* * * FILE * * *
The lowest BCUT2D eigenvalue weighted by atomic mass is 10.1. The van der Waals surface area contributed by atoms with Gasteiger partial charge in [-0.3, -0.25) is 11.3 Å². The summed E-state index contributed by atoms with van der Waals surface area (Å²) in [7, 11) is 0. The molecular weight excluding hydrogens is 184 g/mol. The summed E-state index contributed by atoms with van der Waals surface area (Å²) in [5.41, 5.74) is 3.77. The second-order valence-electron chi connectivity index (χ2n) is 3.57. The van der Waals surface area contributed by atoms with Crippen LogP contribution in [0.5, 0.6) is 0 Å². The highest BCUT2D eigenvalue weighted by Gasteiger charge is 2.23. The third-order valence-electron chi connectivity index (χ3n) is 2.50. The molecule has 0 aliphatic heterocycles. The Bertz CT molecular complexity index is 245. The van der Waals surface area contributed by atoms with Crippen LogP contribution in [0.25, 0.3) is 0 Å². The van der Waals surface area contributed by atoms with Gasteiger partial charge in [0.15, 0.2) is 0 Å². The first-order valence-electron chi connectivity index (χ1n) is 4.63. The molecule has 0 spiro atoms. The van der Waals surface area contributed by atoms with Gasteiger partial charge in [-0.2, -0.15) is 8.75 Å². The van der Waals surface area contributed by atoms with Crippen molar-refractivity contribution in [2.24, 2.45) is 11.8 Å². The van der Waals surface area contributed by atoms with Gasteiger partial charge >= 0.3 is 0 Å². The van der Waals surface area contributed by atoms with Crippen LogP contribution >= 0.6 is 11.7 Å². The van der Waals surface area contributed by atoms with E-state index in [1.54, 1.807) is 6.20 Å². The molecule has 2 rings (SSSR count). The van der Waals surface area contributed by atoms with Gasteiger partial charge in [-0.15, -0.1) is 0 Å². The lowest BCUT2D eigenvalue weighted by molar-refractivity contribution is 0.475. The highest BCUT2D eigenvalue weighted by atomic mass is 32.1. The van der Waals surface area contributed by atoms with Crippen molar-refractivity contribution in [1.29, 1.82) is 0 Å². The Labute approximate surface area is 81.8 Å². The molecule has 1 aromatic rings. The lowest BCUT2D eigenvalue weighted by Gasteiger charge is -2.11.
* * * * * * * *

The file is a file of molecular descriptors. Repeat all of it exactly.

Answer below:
The lowest BCUT2D eigenvalue weighted by atomic mass is 10.1. The van der Waals surface area contributed by atoms with Gasteiger partial charge in [-0.3, -0.25) is 11.3 Å². The summed E-state index contributed by atoms with van der Waals surface area (Å²) in [7, 11) is 0. The molecular weight excluding hydrogens is 184 g/mol. The summed E-state index contributed by atoms with van der Waals surface area (Å²) in [5.41, 5.74) is 3.77. The second-order valence-electron chi connectivity index (χ2n) is 3.57. The van der Waals surface area contributed by atoms with Crippen LogP contribution in [0.5, 0.6) is 0 Å². The highest BCUT2D eigenvalue weighted by Gasteiger charge is 2.23. The third-order valence-electron chi connectivity index (χ3n) is 2.50. The molecule has 0 aliphatic heterocycles. The Bertz CT molecular complexity index is 245. The van der Waals surface area contributed by atoms with Crippen LogP contribution in [0.25, 0.3) is 0 Å². The van der Waals surface area contributed by atoms with Gasteiger partial charge in [0.15, 0.2) is 0 Å². The first-order valence-electron chi connectivity index (χ1n) is 4.63. The molecule has 0 spiro atoms. The van der Waals surface area contributed by atoms with Gasteiger partial charge in [-0.2, -0.15) is 8.75 Å². The van der Waals surface area contributed by atoms with Crippen molar-refractivity contribution in [2.24, 2.45) is 11.8 Å². The van der Waals surface area contributed by atoms with Gasteiger partial charge >= 0.3 is 0 Å². The van der Waals surface area contributed by atoms with Crippen LogP contribution >= 0.6 is 11.7 Å². The van der Waals surface area contributed by atoms with E-state index in [1.54, 1.807) is 6.20 Å². The molecule has 2 rings (SSSR count). The van der Waals surface area contributed by atoms with Gasteiger partial charge in [-0.15, -0.1) is 0 Å². The lowest BCUT2D eigenvalue weighted by molar-refractivity contribution is 0.475. The highest BCUT2D eigenvalue weighted by atomic mass is 32.1. The van der Waals surface area contributed by atoms with Crippen molar-refractivity contribution in [1.29, 1.82) is 0 Å². The Labute approximate surface area is 81.8 Å². The molecule has 1 aromatic rings. The lowest BCUT2D eigenvalue weighted by Gasteiger charge is -2.11.